Pesto comes from the word pestle. Originally one has to make the sauce using a mortar and pestle careful not to increase the temperature. Pesto is popular during summer when basil is at their most fragrant. I make large batch of pesto every now and then using basil, pistachio, cheese, garlic and extra virgin olive oil. I give these to friends and clients as gifts. It’s appreciated because one cannot find a bottle of Pesto in the Grocery.
The basic ingredient for a pesto is basil and olive oil. You can decide if you want your pesto garlicky, nutty or cheesy, buttery.
The challenge in making pesto is finding fresh ingredients. The second challenge is to delay oxidation which causes discoloration, darkening of the sauce. When you buy your basil or harvest them, they have to be used in 3 days. It’s best to use fresh basil to those who can afford and have time to grow them. Wash in cold water, removing all the stems if possible. Presence of stems causes discoloration. Wash in water and dry using your salad spinner. I remember Heny Sison’s tip – “Resting the leaves in the refrigerator”. Put this in a food processor with extra virgin olive oil together with a fresh garlic, cheese, salt and pepper, nuts. Pulse blend. Among the nuts, pine nuts are least likely to induce oxidation; walnut most likely. These days we decide which nut will go with our pesto. Some would incorporate parsley so the sauce remains green. When we store these, we add an extra inch of olive oil (still to minimize oxidation).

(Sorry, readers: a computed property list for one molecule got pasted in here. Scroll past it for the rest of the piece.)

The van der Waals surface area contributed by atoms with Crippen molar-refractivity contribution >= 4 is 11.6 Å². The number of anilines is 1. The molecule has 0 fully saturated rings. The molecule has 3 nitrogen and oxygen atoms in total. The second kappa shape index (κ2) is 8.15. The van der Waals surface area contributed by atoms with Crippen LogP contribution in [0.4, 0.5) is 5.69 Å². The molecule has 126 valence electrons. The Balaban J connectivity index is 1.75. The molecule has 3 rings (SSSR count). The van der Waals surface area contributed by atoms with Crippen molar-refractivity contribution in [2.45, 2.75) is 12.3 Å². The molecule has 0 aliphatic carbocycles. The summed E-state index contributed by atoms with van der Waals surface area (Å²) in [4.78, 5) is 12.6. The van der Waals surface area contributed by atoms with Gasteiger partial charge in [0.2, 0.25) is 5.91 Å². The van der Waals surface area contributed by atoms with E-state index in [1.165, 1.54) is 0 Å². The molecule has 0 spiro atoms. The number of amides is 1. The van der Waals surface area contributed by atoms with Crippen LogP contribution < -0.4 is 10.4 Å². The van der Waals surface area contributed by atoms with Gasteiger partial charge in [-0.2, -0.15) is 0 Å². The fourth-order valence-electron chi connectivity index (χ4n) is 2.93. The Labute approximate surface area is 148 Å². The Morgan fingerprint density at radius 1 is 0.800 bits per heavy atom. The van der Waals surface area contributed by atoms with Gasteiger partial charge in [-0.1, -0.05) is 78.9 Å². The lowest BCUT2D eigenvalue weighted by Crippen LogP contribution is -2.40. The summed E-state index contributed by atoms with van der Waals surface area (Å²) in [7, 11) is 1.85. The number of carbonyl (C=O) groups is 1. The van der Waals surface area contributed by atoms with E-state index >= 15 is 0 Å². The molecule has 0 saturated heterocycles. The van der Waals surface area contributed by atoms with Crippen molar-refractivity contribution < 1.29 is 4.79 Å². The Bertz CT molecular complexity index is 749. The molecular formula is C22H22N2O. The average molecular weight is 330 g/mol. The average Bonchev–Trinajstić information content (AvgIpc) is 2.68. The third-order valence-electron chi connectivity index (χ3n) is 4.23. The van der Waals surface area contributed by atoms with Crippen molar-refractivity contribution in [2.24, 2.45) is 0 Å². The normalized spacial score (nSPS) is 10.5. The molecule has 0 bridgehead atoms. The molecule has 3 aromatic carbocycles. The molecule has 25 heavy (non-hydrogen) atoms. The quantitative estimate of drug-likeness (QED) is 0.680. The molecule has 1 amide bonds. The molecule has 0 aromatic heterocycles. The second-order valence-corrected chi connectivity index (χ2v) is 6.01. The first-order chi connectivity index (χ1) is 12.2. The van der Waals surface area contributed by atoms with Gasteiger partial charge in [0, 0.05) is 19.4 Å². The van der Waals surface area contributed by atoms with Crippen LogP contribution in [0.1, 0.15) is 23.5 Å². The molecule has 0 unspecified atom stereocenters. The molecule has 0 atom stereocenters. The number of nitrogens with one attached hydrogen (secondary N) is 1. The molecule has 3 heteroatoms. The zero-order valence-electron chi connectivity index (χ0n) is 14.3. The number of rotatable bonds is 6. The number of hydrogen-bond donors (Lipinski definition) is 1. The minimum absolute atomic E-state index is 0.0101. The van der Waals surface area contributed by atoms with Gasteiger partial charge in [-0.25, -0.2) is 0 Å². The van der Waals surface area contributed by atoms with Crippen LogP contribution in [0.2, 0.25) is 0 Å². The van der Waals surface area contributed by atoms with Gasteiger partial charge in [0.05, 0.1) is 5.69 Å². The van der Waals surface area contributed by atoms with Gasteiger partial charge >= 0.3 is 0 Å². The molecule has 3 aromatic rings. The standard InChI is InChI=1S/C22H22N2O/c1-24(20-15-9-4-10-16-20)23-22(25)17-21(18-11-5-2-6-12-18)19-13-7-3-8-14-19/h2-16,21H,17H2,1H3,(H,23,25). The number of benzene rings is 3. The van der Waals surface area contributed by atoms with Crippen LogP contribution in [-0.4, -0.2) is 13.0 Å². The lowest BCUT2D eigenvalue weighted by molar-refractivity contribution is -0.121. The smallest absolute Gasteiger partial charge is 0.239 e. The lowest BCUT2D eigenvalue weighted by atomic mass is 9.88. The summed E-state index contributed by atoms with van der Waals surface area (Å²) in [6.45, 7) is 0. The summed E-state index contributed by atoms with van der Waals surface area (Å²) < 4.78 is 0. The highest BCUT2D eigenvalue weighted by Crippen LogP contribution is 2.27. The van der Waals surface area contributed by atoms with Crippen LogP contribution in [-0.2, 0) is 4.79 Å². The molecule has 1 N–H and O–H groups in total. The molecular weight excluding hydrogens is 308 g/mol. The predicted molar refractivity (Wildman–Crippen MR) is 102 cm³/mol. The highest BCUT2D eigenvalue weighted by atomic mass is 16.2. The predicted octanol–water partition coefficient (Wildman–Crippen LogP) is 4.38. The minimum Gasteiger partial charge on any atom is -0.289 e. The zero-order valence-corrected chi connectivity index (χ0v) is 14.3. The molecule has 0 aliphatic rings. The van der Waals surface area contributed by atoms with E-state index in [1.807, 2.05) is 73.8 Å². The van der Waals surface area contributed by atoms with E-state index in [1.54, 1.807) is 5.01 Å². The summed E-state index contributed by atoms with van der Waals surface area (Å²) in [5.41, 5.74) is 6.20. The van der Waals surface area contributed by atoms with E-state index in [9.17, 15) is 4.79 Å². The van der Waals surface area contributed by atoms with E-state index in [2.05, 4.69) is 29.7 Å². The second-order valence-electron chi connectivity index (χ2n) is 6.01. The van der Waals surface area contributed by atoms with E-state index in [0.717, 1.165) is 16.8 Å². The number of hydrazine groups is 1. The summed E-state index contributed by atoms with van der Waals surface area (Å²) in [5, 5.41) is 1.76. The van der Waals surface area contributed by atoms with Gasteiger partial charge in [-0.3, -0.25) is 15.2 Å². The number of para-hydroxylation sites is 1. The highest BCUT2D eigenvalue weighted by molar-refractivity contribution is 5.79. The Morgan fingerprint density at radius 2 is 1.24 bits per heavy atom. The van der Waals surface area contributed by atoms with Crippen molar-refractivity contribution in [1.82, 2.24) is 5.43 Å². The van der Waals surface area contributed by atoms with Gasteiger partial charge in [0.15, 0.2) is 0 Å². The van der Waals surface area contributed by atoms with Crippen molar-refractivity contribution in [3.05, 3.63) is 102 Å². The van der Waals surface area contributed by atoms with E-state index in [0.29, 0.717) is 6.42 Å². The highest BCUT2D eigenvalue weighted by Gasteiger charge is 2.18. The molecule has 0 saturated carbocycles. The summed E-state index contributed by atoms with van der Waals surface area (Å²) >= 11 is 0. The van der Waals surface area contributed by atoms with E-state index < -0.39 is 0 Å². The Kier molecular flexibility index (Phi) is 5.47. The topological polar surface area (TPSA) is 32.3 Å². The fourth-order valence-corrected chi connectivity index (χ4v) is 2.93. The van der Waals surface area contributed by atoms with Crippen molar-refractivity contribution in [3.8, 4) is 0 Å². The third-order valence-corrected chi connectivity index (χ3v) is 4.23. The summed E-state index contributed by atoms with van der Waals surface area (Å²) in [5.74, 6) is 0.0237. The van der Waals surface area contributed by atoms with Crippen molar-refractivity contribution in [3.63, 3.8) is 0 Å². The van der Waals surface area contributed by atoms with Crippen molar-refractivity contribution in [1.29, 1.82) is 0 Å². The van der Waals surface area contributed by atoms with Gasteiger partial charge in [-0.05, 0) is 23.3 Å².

If you find this too complicated and bothersome, use the readily available pesto sauce. When I first opened the cheesy pesto, I cut one corner and poured half of the pouched to my pasta. What I got was just the olive oil part. When I tasted pasty part I find salty. I am reminded to share this experience so you can massage your the pouch before opening it. Transfer it in a bowl. You can spoon this on your pasta, use it as a dip for breads or jazz up your red sauce with streaks of pesto. You can also top this in your soup.
To make your pesto spaghetti, just toss your cooked pasta with the sauce no need to cook. As for the creamy dory, it’s pan fried no salt but top with pesto. Chow!